The VIP-1 system allows social distancing without risking COVID-19 exposure to clients and veterinary professionals and staff. DVMs who are away from their office for family care or quarantine can continue to serve patients. The telehealth capability provides a triage capability before a need for physical care is needed.
    DVMs provide the service using their brand identity, not IVN’s and set their own fees for services. Each practice determines the hours they are available, up to 24/7. Installation can be done in about 24 hours. IVN receives a 5% fee to cover technology and administrative costs.

    Richard Ward. Chief Operations Officer
    Independent Veterinary Network LLC
    Kansas City

  2. Elise Lacher on March 22, 2020 at 10:52 pm

    To my mind it sends a very bad message to pet owners that our governing bodies are so rule bound that even in an emergency situation the likes of which we have never seen, they can’t waive the rules to accommodate owners and pets. Makes you wonder why they chose the profession in the first place. I would think a better response would be along the lines of waiving any liability to the vets somehow if an adverse affect as a result of using telemedicine. Even the government, both federal and some states, are relaxing rules during this time. (The IRS relaxed the due date for paying your taxes. If they can do it, can’t we?)

  3. Bruce Truman on March 23, 2020 at 2:27 pm

    Mark: Thank you for posting this and for pushing. Veterinarians can still see patients – just remotely. At BabeBark the platform is now free for practices to use to facilitate remote care. For their clients we are providing free, unlimited 24/7 calls to our veterinary help hotline powered by whiskerDocs. Details of the call are then provided to the veterinary practice. This can help practices that have to close or are short-staffed and want to use our service to triage.

  4. Deb Leon on March 23, 2020 at 4:27 pm

    I think it’s gotten to the point that those who say they are protecting the profession by holding positions against telemedicine, including allowing cross-state practice and the establishment of VCPR by virtual means, run the risk of appearing just plain self-serving. Frankly, if we were to tell our callers the truth, that veterinary boards are standing in the way of the care of their pet, I believe pet parents would feel that the true motive was greed. WE ARE IN A TIME OF CRISIS and these staunchly conservative positions are creating unnecessary risks and potential health issues for everyone involved. Concerns about pets carrying their virus on their fur is also leading to veterinary clinics needing more PPE, to Mark’s point. That is already a serious problem.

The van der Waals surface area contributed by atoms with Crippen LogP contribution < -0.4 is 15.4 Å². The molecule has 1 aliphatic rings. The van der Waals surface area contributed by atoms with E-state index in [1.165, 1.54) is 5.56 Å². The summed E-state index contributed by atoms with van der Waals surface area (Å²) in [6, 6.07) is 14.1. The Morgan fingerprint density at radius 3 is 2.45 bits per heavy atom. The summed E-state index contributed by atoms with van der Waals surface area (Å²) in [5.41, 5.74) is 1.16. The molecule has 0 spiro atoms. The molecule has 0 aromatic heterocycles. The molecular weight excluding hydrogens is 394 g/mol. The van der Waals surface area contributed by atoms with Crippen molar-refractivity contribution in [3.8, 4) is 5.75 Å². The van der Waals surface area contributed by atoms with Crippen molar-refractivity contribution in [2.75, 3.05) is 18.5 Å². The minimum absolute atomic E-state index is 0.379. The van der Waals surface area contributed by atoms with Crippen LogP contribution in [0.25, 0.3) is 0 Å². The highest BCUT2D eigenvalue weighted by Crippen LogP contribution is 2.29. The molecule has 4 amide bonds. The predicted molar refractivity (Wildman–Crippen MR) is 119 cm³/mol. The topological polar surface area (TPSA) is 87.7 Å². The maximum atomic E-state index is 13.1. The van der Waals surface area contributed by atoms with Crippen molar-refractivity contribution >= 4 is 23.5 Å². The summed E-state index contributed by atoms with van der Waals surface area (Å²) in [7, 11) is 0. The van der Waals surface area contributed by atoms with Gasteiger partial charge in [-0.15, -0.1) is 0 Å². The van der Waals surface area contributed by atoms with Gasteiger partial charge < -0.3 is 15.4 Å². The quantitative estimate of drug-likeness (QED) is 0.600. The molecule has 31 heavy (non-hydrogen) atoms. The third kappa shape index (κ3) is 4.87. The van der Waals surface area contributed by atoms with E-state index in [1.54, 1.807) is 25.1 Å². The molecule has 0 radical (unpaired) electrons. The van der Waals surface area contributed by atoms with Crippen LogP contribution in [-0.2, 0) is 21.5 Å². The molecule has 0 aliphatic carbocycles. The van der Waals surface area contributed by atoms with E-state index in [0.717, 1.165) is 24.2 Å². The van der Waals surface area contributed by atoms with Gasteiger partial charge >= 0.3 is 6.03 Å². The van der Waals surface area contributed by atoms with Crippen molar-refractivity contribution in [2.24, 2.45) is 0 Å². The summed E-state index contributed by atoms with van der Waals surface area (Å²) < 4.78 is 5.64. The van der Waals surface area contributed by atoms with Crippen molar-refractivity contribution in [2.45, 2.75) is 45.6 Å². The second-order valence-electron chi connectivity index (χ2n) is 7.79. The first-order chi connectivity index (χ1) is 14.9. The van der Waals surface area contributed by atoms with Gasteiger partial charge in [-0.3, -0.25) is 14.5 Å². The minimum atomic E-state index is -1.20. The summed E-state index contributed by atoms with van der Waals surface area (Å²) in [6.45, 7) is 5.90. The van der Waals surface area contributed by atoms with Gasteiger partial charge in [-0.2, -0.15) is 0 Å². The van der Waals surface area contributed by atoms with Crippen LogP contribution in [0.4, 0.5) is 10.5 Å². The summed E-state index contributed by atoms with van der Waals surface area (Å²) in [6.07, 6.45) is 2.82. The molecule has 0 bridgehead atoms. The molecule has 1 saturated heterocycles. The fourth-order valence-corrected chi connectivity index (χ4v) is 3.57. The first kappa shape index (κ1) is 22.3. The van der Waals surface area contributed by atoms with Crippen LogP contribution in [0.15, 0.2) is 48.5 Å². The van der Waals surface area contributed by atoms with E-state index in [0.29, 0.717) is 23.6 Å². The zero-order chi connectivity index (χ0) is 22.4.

Our veterinary team is distraught by the limitations imposed and I frankly am having a hard time telling licensed veterinarians that they can not help. For example, not being able to tell a pet owner that they can give a Benadryl for a common, topical allergic reaction (example: spider bite), is ridiculous. Or how about giving Famotidine for a pet with nausea or vomiting? We have protocols that will absolutely recommend folks to go to their local veterinarian when needed, but when we hear that that is not an option for them, I certainly would hope that the state boards will allow our licensed veterinary team to make those common sense recommendations. We follow up on every single interaction, whether chat or email, to make sure that the pet is doing well. A well-executed, protocol driven telemedicine service can help in times like this. For goodness sakes, it’s time.

  5. Daryl P. Mensik DVM MBA on March 23, 2020 at 4:53 pm

    I would be curious if you and your organization could disclose if you have any affiliation with or are paid by any group (public or private) that is advocating the use of telemedicine in a veterinary context/setting. I believe that this disclosure is needed to really assess your assertions as unbiased or is there any sway in wanting to use this crisis to push an agenda forward. I realize that this situation is unprecedented and that drastic times call for drastic measures. However, I am just concerned that once this is an option, then we cannot put the toothpaste back in the tube and it will forever change the practice of veterinary medicine versus just being temporarily used as needed during a crisis. Just my thoughts.